2. Go during the day

This directly relates to the importance of light. You’re going to have more choices to create amazing images of food with daylight pouring through the restaurant windows. If you go in an off hour the restaurant won’t be so packed either. It would be awkward putting your plate of beautiful food on someone else’s table while they are eating. I’m not sure the management would like that either!

3. Let the background blow itself out

Smartphones have a tendency to capture everything in sharp detail. Everything is in focus. That can be frustrating because it means lot of things will be competing for your attention. Let’s reduce visual clutter. To create a magazine-quality image, find the perfect spot with a window letting in the indirect light, make the photograph with the window directly behind the subject matter shining into your phone’s lens. This will let the background be photographed super bright and “blown-out.” This visually keeps the viewers’ eyes on the food and not wandering off to restaurant’s decor or other stuff you don’t want to focus on.

4. Keep things simple

No need to go crazy on the styling and accoutrements around the entree. Avoid lots of excess stuff because less is more. Some silverware in the smartphone-food-photographybackground, napkins and a little bit of the table is about all you could possibly want. After all ,the purpose of the photograph is to showcase the food and not a bunch of other stuff.

5. Get familiar with your camera’s settings

One of our favorite settings for the iPhone is the exposure and focus lock that you can use by touching the part of the image on your phone that you want to expose for and lock on. By moving the screen’s little blue box to different parts of the image you can see subtle changes in the exposure of the image. I prefer to go for a slightly brighter look to the image. You can get this by positioning the little square on a slightly darker part of the image. This helps bring out details in the shadow areas of the entree while helping to add a little extra brightness to the surroundings and background. This helps focus our viewers eyes more on the important parts of the meal.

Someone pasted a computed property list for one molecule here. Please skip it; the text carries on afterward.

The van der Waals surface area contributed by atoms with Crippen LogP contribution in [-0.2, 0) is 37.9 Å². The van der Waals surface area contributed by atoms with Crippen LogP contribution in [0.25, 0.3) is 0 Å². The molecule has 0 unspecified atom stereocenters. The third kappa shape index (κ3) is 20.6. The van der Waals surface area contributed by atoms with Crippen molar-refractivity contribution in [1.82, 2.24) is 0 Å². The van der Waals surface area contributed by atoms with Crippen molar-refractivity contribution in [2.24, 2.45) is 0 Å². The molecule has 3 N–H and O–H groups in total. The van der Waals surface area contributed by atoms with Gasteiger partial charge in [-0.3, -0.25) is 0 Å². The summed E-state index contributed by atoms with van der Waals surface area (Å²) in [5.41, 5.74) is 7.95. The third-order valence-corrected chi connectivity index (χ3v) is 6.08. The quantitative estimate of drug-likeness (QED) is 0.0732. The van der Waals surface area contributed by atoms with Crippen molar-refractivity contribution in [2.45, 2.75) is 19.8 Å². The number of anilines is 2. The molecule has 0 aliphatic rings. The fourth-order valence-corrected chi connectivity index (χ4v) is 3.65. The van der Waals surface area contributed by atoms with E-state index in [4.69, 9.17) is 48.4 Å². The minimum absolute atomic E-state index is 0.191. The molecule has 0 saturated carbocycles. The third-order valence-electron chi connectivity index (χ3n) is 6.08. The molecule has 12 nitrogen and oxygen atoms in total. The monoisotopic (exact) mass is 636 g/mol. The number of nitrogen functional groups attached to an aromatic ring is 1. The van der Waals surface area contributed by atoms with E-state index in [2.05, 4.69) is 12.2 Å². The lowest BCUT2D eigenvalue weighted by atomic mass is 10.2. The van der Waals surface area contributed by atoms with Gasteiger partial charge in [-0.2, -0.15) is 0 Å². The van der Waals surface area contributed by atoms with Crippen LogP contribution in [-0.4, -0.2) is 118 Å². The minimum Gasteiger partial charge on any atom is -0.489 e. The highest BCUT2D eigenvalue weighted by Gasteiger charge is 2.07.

6. Use napkins, menus or your bare hand to reflect light back onto your subject and open up the shadows

Opening up the shadows means adding light to the especially dark areas of your subject. This helps us control crazy amounts of contrast that are so often the downside risk with using a strong backlight on your subject. Be careful not to let the napkin wander into your frame, though. Adjust and play with the reflector to study how the dark areas of the plate are lightened.

Remember, great food photography has never been more fun with that device you carry with you everywhere. Keep it simple, study your light and do some simple cropping and you will be making your friends and followers drool over your epicurean discoveries!
Bon appétit!

Bio:

Chris Cummins is a Kansas City wedding photographer and portrait photographer with more than 10 years in business. Chris combines a passion for natural, unscripted photography and a high energy, fast-moving approach to wedding photography that his clients love. If you are a Kansas City brides who feels stressed out at the idea of spending hours and hours away from your guests in order to create wonderful photography, then we are here to help.